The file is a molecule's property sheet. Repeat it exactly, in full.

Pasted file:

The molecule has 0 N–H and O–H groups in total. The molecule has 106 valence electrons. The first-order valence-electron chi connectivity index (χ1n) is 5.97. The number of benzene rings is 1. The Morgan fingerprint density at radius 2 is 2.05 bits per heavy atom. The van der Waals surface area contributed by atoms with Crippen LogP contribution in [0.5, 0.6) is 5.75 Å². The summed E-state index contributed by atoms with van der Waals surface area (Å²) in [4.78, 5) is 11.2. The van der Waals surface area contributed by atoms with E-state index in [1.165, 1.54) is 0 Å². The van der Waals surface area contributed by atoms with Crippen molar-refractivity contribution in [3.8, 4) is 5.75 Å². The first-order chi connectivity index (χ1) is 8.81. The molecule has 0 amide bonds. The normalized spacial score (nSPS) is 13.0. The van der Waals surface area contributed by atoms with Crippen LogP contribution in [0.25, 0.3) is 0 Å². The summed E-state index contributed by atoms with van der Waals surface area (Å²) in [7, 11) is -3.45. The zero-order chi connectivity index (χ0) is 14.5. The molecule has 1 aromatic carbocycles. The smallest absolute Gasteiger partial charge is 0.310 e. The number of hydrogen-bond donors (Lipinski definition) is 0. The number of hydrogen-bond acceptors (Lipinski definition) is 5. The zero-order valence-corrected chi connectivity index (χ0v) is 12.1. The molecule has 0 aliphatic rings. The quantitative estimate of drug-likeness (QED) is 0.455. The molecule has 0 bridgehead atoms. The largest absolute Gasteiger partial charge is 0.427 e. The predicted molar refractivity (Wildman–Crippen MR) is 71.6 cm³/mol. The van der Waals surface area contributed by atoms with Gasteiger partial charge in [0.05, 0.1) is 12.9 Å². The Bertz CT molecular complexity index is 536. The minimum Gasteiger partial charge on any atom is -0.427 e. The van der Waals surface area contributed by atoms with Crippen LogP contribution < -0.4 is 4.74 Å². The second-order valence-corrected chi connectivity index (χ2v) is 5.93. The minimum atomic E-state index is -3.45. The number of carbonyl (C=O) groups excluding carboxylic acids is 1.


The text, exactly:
The molecule has 0 N–H and O–H groups in total. The molecule has 106 valence electrons. The first-order valence-electron chi connectivity index (χ1n) is 5.97. The number of benzene rings is 1. The Morgan fingerprint density at radius 2 is 2.05 bits per heavy atom. The van der Waals surface area contributed by atoms with Crippen LogP contribution in [0.5, 0.6) is 5.75 Å². The summed E-state index contributed by atoms with van der Waals surface area (Å²) in [4.78, 5) is 11.2. The van der Waals surface area contributed by atoms with E-state index in [1.165, 1.54) is 0 Å². The van der Waals surface area contributed by atoms with Crippen molar-refractivity contribution in [3.8, 4) is 5.75 Å². The first-order chi connectivity index (χ1) is 8.81. The molecule has 0 amide bonds. The normalized spacial score (nSPS) is 13.0. The van der Waals surface area contributed by atoms with Crippen LogP contribution in [0.25, 0.3) is 0 Å². The summed E-state index contributed by atoms with van der Waals surface area (Å²) in [7, 11) is -3.45. The zero-order chi connectivity index (χ0) is 14.5. The molecule has 1 aromatic carbocycles. The smallest absolute Gasteiger partial charge is 0.310 e. The number of hydrogen-bond donors (Lipinski definition) is 0. The number of hydrogen-bond acceptors (Lipinski definition) is 5. The zero-order valence-corrected chi connectivity index (χ0v) is 12.1. The molecule has 0 aliphatic rings. The quantitative estimate of drug-likeness (QED) is 0.455. The molecule has 0 bridgehead atoms. The largest absolute Gasteiger partial charge is 0.427 e. The predicted molar refractivity (Wildman–Crippen MR) is 71.6 cm³/mol. The van der Waals surface area contributed by atoms with Gasteiger partial charge in [0.05, 0.1) is 12.9 Å². The Bertz CT molecular complexity index is 536. The minimum Gasteiger partial charge on any atom is -0.427 e. The van der Waals surface area contributed by atoms with Crippen LogP contribution < -0.4 is 4.74 Å². The second-order valence-corrected chi connectivity index (χ2v) is 5.93. The minimum atomic E-state index is -3.45. The number of carbonyl (C=O) groups excluding carboxylic acids is 1.